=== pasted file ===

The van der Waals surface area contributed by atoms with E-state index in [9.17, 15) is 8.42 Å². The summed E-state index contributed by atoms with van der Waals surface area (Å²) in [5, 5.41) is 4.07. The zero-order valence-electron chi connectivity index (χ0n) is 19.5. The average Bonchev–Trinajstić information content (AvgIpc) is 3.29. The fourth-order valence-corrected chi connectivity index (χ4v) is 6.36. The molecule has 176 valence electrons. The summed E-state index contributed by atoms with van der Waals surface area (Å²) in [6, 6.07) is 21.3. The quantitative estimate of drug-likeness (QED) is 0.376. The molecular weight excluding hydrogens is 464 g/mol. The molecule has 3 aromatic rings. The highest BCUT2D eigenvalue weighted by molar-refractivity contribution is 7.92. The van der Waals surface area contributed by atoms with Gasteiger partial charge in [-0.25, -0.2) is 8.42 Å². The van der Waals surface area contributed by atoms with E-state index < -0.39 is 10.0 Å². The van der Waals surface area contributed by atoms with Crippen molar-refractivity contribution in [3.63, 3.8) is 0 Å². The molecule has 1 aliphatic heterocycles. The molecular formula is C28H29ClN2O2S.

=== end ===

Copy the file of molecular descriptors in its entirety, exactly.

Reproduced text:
The van der Waals surface area contributed by atoms with E-state index in [9.17, 15) is 8.42 Å². The summed E-state index contributed by atoms with van der Waals surface area (Å²) in [5, 5.41) is 4.07. The zero-order valence-electron chi connectivity index (χ0n) is 19.5. The average Bonchev–Trinajstić information content (AvgIpc) is 3.29. The fourth-order valence-corrected chi connectivity index (χ4v) is 6.36. The molecule has 176 valence electrons. The summed E-state index contributed by atoms with van der Waals surface area (Å²) in [6, 6.07) is 21.3. The quantitative estimate of drug-likeness (QED) is 0.376. The molecular weight excluding hydrogens is 464 g/mol. The molecule has 3 aromatic rings. The highest BCUT2D eigenvalue weighted by molar-refractivity contribution is 7.92. The van der Waals surface area contributed by atoms with Gasteiger partial charge in [-0.25, -0.2) is 8.42 Å². The van der Waals surface area contributed by atoms with E-state index < -0.39 is 10.0 Å². The van der Waals surface area contributed by atoms with Crippen molar-refractivity contribution in [3.63, 3.8) is 0 Å². The molecule has 1 aliphatic heterocycles. The molecular formula is C28H29ClN2O2S.